Category Archives: creativity

Poetic cooking while in fetters.

coconut curry with garbanzos

Since my husband’s death three years ago I’ve had three long-term housemates. Two of them have moved on, so that Susan and I are the only ones here, just two of us using the cupboards and large freezer space. This situation dovetails with my own less-burdened mind, which  now is able to grasp:

Yes! The obvious thing is to clean out the larder, use up the food, and start planning and cooking interesting meals with all the bits of this and that squirreled away. Facing up to what is unusable is part of the process; the soup that got lost in the back of the freezer for too long is one of the hidden costs associated with huge life changes, and is not a cause for guilt.

kasha (buckwheat)

Chesterton’s wisdom on creativity always helps me: Thrift is the really romantic thing; economy is more romantic than extravagance…  economy, properly understood, is the more poetic. Thrift is poetic because it is creative; waste is unpoetic because it is waste. It is prosaic to throw money away, because it is prosaic to throw anything away; it is negative; it is a confession of indifference, that is, it is a confession of failure.

The most prosaic thing about the house is the dustbin, and the one great objection to the new fastidious and aesthetic homestead is simply that in such a moral menage the dustbin must be bigger than the house. If a man could undertake to make use of all things in his dustbin he would be a broader genius than Shakespeare.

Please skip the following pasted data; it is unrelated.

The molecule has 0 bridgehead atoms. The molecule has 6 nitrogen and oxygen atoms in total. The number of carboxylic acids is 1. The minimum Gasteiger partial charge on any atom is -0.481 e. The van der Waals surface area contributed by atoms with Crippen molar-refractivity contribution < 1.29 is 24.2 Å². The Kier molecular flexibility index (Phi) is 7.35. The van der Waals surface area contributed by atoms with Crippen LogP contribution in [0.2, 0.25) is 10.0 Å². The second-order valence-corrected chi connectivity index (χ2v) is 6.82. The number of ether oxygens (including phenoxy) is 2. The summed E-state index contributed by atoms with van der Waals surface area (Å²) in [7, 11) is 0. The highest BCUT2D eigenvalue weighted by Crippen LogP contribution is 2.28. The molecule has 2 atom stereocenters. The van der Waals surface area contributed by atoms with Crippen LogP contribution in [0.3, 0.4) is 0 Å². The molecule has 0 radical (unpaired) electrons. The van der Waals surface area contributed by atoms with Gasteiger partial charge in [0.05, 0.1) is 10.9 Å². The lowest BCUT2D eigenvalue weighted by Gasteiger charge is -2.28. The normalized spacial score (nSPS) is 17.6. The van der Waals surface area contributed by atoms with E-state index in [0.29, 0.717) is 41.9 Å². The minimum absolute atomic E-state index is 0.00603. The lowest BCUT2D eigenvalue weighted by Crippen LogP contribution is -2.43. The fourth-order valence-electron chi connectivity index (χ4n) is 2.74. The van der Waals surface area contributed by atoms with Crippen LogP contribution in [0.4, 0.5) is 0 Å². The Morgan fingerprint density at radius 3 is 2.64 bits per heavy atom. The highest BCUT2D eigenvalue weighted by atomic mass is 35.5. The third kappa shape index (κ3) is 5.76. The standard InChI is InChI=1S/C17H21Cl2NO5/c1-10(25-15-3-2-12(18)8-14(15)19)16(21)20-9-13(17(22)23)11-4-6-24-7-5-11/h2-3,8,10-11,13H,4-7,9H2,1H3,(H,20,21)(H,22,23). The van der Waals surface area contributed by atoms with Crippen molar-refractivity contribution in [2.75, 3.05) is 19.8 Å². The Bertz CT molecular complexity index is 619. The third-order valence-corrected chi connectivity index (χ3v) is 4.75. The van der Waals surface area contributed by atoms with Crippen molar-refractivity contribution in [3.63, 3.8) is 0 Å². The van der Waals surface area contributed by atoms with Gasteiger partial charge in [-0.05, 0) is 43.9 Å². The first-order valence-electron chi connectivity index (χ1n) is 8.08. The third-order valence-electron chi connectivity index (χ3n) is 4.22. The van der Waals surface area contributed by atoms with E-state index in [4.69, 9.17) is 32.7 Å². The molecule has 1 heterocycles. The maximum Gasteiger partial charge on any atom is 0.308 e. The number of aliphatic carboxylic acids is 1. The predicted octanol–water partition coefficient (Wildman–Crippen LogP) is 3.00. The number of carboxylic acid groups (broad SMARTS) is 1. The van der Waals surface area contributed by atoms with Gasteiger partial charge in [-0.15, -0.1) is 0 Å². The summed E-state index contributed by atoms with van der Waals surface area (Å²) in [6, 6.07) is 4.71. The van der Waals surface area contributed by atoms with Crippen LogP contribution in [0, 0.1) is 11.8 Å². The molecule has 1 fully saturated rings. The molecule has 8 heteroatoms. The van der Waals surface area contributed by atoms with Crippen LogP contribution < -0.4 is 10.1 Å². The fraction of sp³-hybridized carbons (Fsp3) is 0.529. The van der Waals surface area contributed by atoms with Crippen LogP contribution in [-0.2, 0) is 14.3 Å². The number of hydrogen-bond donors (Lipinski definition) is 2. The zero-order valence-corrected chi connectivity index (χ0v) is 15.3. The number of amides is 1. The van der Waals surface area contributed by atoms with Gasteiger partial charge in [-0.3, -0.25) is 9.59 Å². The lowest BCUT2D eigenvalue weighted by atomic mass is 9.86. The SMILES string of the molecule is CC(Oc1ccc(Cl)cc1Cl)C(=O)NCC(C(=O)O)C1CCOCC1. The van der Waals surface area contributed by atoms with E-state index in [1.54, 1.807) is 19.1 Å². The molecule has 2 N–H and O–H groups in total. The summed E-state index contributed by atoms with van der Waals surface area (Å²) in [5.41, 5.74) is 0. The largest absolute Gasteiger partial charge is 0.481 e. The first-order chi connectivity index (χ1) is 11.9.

Another development since I returned from India is that I can’t go back to the weird eating habits I had fallen into as soon as I no longer had anyone to cook for routinely. Eating normally and very tastily for eight weeks cured me forever, I think, of my go-to frozen chopped spinach that I had been eating as the main part of every meal. Yesterday I used the last of it with a little container of likewise defrosted meaty red sauce and a (fresh) egg, to make a perfect breakfast:

These limitations I have placed on myself made me remember other things Chesterton said about art and painting and limits, and that led me on an interesting path through fields of quotes on the topic. Talk about limits and people will argue that they only exist in your mind, and must be “dropped,” if you are “to go beyond them into the impossible.” Even Winston Churchill is reported to have said, “The vistas of possibility are only limited by the shortness of life.” But he wasn’t trying to get dinner on the table in an hour.

Modern man seems especially prone to this delusion, but there are many sage exceptions, like Robert Browning: “So free we seem, so fettered fast we are!”